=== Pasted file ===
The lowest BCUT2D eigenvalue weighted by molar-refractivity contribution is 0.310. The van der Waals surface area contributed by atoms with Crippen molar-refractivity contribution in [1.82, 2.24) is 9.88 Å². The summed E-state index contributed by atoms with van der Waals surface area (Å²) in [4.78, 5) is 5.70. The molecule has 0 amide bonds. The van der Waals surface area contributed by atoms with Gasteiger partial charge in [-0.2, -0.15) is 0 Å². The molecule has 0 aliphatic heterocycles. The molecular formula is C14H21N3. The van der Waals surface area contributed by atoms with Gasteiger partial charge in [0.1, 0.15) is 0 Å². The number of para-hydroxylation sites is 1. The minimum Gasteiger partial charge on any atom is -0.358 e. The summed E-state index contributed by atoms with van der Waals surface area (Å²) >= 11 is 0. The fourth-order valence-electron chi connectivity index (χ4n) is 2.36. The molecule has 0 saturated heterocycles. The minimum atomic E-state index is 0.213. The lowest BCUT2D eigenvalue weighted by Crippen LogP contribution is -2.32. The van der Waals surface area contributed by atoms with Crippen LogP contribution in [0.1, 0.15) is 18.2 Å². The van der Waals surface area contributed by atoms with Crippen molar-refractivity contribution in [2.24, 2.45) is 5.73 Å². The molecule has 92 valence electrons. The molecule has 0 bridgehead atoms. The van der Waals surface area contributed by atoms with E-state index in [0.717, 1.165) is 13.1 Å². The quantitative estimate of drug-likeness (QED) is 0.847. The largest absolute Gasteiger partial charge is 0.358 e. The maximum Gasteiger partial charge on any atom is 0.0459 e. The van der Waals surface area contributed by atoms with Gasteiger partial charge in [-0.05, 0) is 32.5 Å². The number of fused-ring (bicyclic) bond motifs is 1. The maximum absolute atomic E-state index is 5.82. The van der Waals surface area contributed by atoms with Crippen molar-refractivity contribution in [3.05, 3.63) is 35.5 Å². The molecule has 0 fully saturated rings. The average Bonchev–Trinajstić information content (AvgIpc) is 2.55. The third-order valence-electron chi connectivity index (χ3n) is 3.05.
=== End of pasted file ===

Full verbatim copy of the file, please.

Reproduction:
The lowest BCUT2D eigenvalue weighted by molar-refractivity contribution is 0.310. The van der Waals surface area contributed by atoms with Crippen molar-refractivity contribution in [1.82, 2.24) is 9.88 Å². The summed E-state index contributed by atoms with van der Waals surface area (Å²) in [4.78, 5) is 5.70. The molecule has 0 amide bonds. The van der Waals surface area contributed by atoms with Gasteiger partial charge in [-0.2, -0.15) is 0 Å². The molecule has 0 aliphatic heterocycles. The molecular formula is C14H21N3. The van der Waals surface area contributed by atoms with Gasteiger partial charge in [0.1, 0.15) is 0 Å². The number of para-hydroxylation sites is 1. The minimum Gasteiger partial charge on any atom is -0.358 e. The summed E-state index contributed by atoms with van der Waals surface area (Å²) >= 11 is 0. The fourth-order valence-electron chi connectivity index (χ4n) is 2.36. The molecule has 0 saturated heterocycles. The minimum atomic E-state index is 0.213. The lowest BCUT2D eigenvalue weighted by Crippen LogP contribution is -2.32. The van der Waals surface area contributed by atoms with Crippen LogP contribution in [0.1, 0.15) is 18.2 Å². The van der Waals surface area contributed by atoms with Crippen molar-refractivity contribution in [2.24, 2.45) is 5.73 Å². The molecule has 92 valence electrons. The molecule has 0 bridgehead atoms. The van der Waals surface area contributed by atoms with E-state index in [0.717, 1.165) is 13.1 Å². The quantitative estimate of drug-likeness (QED) is 0.847. The largest absolute Gasteiger partial charge is 0.358 e. The maximum Gasteiger partial charge on any atom is 0.0459 e. The van der Waals surface area contributed by atoms with Gasteiger partial charge in [-0.05, 0) is 32.5 Å². The number of fused-ring (bicyclic) bond motifs is 1. The maximum absolute atomic E-state index is 5.82. The van der Waals surface area contributed by atoms with Crippen molar-refractivity contribution in [3.05, 3.63) is 35.5 Å². The molecule has 0 fully saturated rings. The average Bonchev–Trinajstić information content (AvgIpc) is 2.55. The third-order valence-electron chi connectivity index (χ3n) is 3.05.